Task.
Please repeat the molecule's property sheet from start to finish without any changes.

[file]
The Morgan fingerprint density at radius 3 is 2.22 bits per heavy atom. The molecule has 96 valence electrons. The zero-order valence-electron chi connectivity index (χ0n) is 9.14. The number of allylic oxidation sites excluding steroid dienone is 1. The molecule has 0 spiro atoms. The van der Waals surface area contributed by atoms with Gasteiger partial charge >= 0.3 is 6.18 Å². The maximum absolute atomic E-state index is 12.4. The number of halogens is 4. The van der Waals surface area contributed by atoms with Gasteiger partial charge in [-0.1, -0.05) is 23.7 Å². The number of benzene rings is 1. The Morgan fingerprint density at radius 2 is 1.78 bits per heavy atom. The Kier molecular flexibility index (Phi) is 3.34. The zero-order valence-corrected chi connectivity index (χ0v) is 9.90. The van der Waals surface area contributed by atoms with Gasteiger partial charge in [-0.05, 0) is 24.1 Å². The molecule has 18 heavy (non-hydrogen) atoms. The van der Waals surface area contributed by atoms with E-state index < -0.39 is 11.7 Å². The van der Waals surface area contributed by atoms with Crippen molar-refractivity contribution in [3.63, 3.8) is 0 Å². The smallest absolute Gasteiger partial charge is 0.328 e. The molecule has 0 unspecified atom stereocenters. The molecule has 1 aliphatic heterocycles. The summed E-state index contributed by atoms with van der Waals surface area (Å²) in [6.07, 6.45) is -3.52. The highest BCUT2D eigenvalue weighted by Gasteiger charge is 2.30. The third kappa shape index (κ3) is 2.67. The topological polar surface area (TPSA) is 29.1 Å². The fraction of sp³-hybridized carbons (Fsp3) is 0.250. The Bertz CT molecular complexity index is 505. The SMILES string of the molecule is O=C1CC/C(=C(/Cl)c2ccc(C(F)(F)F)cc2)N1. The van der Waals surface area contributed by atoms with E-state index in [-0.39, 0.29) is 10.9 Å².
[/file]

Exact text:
The Morgan fingerprint density at radius 3 is 2.22 bits per heavy atom. The molecule has 96 valence electrons. The zero-order valence-electron chi connectivity index (χ0n) is 9.14. The number of allylic oxidation sites excluding steroid dienone is 1. The molecule has 0 spiro atoms. The van der Waals surface area contributed by atoms with Gasteiger partial charge >= 0.3 is 6.18 Å². The maximum absolute atomic E-state index is 12.4. The number of halogens is 4. The van der Waals surface area contributed by atoms with Gasteiger partial charge in [-0.1, -0.05) is 23.7 Å². The number of benzene rings is 1. The Morgan fingerprint density at radius 2 is 1.78 bits per heavy atom. The Kier molecular flexibility index (Phi) is 3.34. The zero-order valence-corrected chi connectivity index (χ0v) is 9.90. The van der Waals surface area contributed by atoms with Gasteiger partial charge in [-0.05, 0) is 24.1 Å². The molecule has 18 heavy (non-hydrogen) atoms. The van der Waals surface area contributed by atoms with E-state index < -0.39 is 11.7 Å². The van der Waals surface area contributed by atoms with Crippen molar-refractivity contribution in [3.63, 3.8) is 0 Å². The smallest absolute Gasteiger partial charge is 0.328 e. The molecule has 0 unspecified atom stereocenters. The molecule has 1 aliphatic heterocycles. The summed E-state index contributed by atoms with van der Waals surface area (Å²) in [6.07, 6.45) is -3.52. The highest BCUT2D eigenvalue weighted by Gasteiger charge is 2.30. The third kappa shape index (κ3) is 2.67. The topological polar surface area (TPSA) is 29.1 Å². The fraction of sp³-hybridized carbons (Fsp3) is 0.250. The Bertz CT molecular complexity index is 505. The SMILES string of the molecule is O=C1CC/C(=C(/Cl)c2ccc(C(F)(F)F)cc2)N1. The van der Waals surface area contributed by atoms with E-state index in [-0.39, 0.29) is 10.9 Å².